• Unfortunately, the main type of people who understand the green card connection are the ones with a vested interest in it, such as you. I’ve tried for years to emphasize green cards, but have gotten almost no traction.

            A single-queue policy would help you but not solve the general problem. The wait for a green card would still be several years, thus still very attractive to employers who want immobile workers.

            Also, there are perceptions that those in line from the countries with fewer applicants tend to be of higher quality. If that is correct, a single-queue policy would not be in the national interest.


        • How about the U.S. goes back to the original H-1B idea. That was NOT to bring in a cheap foriegn worker, the idea was to bring in ‘consultants’ for areas in which the U.S. lacked expertise. Examples: chefs cooking specialties, fysical therapists practicing certain techniques, etc.
          The foreigner would do the work AND train U.S. workers. The period for this consultancy type job would be 2-3 years, during which the foreign consultant/worker was assumed to leave his family back home. Spouse, kid(s) were allowed to visit as often as they wanted & could afford.

          Who then came up with the idea that ‘prevailing wage’ would suffice ? A foreigner living in the US while also having a family in the home country, needs at least TWICE the prevailing wage – if not more !
          The H-1B regulation should have contained this wage requirement. It would have made H-1B’s expensive enough not to be a threat to U.S. workers and it would have limited the numbers considerably.

          Furthermore H-1B’s should be allowed to self-petition for a Green Card.


          • H-1B replaced the old H-1. The employers felt that H-1 was too burdensome to apply for. The motivation for enacting H-1B was to get easier access to cheap labor.


    • US tech workers are a mousey bunch. We have never been big on organizing and rocking the boat. The H-1Bs have more of an organized relationship with our elected representatives than US citizen STEM workers. Look at Immigration Voice and their organized lobbying initiatives.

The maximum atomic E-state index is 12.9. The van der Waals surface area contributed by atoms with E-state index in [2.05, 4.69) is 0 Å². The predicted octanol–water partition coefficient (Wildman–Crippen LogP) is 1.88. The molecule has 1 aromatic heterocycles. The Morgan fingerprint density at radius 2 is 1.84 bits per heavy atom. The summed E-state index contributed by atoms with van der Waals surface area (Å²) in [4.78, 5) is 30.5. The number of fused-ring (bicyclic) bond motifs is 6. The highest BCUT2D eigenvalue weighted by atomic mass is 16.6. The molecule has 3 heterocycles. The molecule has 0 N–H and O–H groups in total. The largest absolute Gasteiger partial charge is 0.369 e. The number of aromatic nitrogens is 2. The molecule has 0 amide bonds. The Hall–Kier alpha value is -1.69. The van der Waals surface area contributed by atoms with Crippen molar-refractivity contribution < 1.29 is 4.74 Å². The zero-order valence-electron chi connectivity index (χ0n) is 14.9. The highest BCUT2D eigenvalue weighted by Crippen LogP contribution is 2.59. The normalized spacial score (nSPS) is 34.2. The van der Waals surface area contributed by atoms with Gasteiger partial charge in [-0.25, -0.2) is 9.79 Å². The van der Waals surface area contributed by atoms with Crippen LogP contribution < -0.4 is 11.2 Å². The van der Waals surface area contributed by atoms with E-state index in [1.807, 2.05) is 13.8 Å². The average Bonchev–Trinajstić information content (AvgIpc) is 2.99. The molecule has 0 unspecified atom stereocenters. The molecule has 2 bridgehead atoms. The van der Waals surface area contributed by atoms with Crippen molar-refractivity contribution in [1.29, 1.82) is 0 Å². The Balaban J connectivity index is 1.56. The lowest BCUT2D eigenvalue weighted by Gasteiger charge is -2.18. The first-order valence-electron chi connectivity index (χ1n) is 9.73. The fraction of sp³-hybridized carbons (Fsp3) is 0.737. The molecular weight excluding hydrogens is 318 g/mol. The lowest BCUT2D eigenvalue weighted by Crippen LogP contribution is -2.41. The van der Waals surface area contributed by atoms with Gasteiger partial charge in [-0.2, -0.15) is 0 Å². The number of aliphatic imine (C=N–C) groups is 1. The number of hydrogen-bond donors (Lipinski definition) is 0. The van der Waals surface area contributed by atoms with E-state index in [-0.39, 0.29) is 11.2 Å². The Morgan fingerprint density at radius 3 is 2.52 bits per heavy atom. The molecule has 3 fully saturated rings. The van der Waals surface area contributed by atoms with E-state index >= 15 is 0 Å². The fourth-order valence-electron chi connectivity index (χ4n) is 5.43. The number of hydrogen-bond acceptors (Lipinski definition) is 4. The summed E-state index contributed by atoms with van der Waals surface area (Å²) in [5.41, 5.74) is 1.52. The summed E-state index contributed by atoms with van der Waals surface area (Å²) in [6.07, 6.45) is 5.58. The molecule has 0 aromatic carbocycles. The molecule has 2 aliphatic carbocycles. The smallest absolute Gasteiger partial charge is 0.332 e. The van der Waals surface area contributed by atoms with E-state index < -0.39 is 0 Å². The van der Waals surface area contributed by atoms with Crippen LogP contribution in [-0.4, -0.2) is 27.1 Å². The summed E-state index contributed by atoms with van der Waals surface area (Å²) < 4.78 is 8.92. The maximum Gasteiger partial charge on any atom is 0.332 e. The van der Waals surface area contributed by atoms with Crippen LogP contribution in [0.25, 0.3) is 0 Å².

• The H-1B visa holders do not have ‘an organized relationship with elected representatives’. It is the employers and especially the lobbyists working for (big) employers who have the relationships your mention.
        As it is very expensive to be re-elected in the US, your representatives need help from people with deep pockets. Guess who has the deepest pocket ? Not the H-1B worker – I can tell you that.


        • On the contrary: The H-1B organization Immigration Voice has been quite influential in Congress. They hired a high-priced lobbyist, and have met with a number of congresspersons. One of their people was invited to testify to the Senate. Sure, the lobbying efforts from the corporations are much bigger, but the H-1Bs are far more active and far more influential than the American programmers and engineers.


  2. I think that the H-1b has become a political liability for too many politicians because of high profile cases like Disney and SCE.

    But, politicians haven’t changed their stripes. They will make changes to the H-1b visa, probably strengthen prevailing wage definitions, and scapegoat offshore outsourcing firms because it’s politically easier. Companies like Microsoft will have greater access to H-1b visas because of less competition from body shops.

    But, changes to the H-1b will be simple slight of hand. They will loosen the B-1 in lieu of H-1b requirements and rollback provisions requiring L-1 visas to be at a worksite owned by the sponsoring company. They may even reduce the 1 year employment requirement. Indian firms typically train for six months anyways before releasing into the wild, so the L1 with no cap, no wage test, and the ability to work at third party sites will make the L-1 the outsourcing visa of choice.

    The fight we need to make is over the definition of “manager”. IT workers who have no supervisory role are managers in name only, because Congress made computer workers “managers”. We manage systems so exempt from overtime and meet technical qualifications for the L-1 “executive visa” originally intended to facilitate global trade, not outsourcing of skilled labor.

    Being classified as management is very bad for IT workers. There is already forward momentum to reverse the third party site rules that went into effect about ten years ago, and actually have had a positive effect on regards to the L-1.

    We can’t keep our eyes on the H-1b visa only. That is like playing chess and using only one piece on the board.


    • Roy, as long as you are thinking in terms of a U.S. employer contracting with a body shop, you are missing the big picture too. As I’ve said many times, if Congress enacts an automatic green card policy for foreign students earning degrees in the U.S., all the rest becomes moot.


      • I graduated several years ago from a private university with a master’s degree in a *business* field, and even there over 50% of the students were foreign students. I can’t imagine the job market carnage if they automatically got green cards.

        Despite the unreal saturation of graduates in the area, department members told us that the college of business required them to have a minimum number of students each year to meet budget expectations.


  3. There are perceptions that those in line from the countries with fewer applicants tend to be of higher quality. If that is correct, a single-queue policy would not be in the national interest.

    That is just a perception with no data to back up (atleast I did not find any).